Searching for Seals

Southern California, USA: It’s midday in July. Looking down at Children’s Pool Beach in San Diego, I begin my daily count: 98 humans, 1 off-leash dog, and one harbour seal. Fortunately, the dog keeps its distance, but the humans do not, creeping close to take photos of the solitary seal.

This is the only seal I see all month.

Harbour seals are protected under the Marine Mammal Protection Act (MMPA), which prohibits disturbance. Hunting of marine mammals has drastically declined since the passing of the act in 1972, but other sources of significant human disturbance, such as ecotourism, persist.

Human disturbances can be quite detrimental to harbour seal populations, interrupting natural behavioural patterns. One of these behaviours is hauling-out: essentially just leaving the water for the land. Like all pinnipeds, harbour seals haul-out, and they do this year-round to reproduce, rest, avoid predators, and regulate body temperatures.

In California, the harbour seal’s behavioural need to haul-out on land year-round can become a catalyst for human-wildlife conflict over shoreline usage. One striking example of this is Children’s Pool beach in San Diego, California. This is an artificial beach that was constructed in the 1930s as a safe, sheltered area for children to swim in the ocean. By the 1990s, rebounding harbour seal populations began to use the sheltered beach as a rookery and haul-out area. Since then, Children’s Pool has become a significant source of conflict surrounding who should be allowed to use the space: humans, harbour seals, or both.

Rules and regulations surrounding Children’s Pool have changed over the years, but currently, the beach is closed to the public during the pupping season from 15th December to 15th May, and is open to the public the rest of the year. While this is a significant step in protecting harbour seals from disturbance during the winter and spring, Children’s Pool is used as a haul-out site year-round. The Seal Conservancy, a local nonprofit, has monthly counts of seals in the past nine years listed as high as 285 in May 2016, and as low as zero during some summer months in certain years. As part of my graduate studies, I wanted to learn more about how human presence impacted harbour seal haul-out behaviour.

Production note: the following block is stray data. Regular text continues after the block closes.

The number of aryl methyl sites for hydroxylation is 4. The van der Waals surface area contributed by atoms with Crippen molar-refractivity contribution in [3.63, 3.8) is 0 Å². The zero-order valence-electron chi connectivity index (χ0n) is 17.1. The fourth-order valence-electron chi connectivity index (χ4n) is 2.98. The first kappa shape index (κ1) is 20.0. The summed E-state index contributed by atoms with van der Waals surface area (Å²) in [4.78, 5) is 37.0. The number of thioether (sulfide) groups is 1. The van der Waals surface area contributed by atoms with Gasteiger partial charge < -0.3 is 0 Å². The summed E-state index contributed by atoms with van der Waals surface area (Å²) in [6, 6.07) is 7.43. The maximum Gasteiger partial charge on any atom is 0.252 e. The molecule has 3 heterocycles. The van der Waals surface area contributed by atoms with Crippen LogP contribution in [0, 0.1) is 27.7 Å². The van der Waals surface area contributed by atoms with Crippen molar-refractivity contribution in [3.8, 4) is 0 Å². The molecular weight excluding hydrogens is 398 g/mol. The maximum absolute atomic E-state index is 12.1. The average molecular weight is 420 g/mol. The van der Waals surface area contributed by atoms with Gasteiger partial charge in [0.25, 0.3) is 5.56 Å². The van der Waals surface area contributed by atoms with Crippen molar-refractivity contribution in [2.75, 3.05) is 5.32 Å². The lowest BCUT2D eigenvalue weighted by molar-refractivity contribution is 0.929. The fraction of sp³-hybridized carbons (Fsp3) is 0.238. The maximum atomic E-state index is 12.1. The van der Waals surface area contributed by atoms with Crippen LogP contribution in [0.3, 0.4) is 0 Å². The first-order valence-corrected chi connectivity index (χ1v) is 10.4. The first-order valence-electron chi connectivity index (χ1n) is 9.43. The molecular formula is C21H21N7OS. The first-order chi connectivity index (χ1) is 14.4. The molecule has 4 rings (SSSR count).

Growing up in San Diego, I would see harbour seals at Children’s Pool Beach every time I visited. But while researching human impacts on these seals, I found almost none. I tried conducting observations at different times of day, different tides, different air temperatures and weather, but had little success.

Were the seals shifting their schedules to avoid humans entirely? Harbour seals in Washington state have been shown to shift their haul-out times to nighttime in June and July, since the beach is most crowded with humans during the daytime in those months. San Diego, California, is a major tourist destination, and July is by far our busiest month. Were the seals off foraging elsewhere, hauling out nearby instead of their usual spot? Was the human presence on the beach so overwhelming that it was too late to study its small-scale impacts on individual seals? After all these years, why do people insist on using this beach when there are so many other options? I left the beach with more questions than answers.

Just this year, a seasonal beach closure has been initiated for a nearby beach, Point La Jolla, which serves as an important pupping site for another marine mammal: the California sea lion. For the next seven years, this beach will be closed to the public from 1 st May to 31 st October, which is when California sea lions raise their pups on shore. In both cases, the MMPA has outlawed disturbance for decades, but a lack of enforcement has led to a lack of compliance. I hope that in the coming years, someone such as a park ranger could be stationed at these beaches to encourage guests to give seals and sea lions space, even when the beach is open.

This winter, the seals returned. With the beach closed to the public, they congregated to haul-out and care for the year’s pups. On May 15th , the ropes will come down and beachgoers will be back to sunbathe, swim, and take photos of seals, hopefully with no loose dogs in tow. I’ll be back too, ready to study the animals that eluded me last year.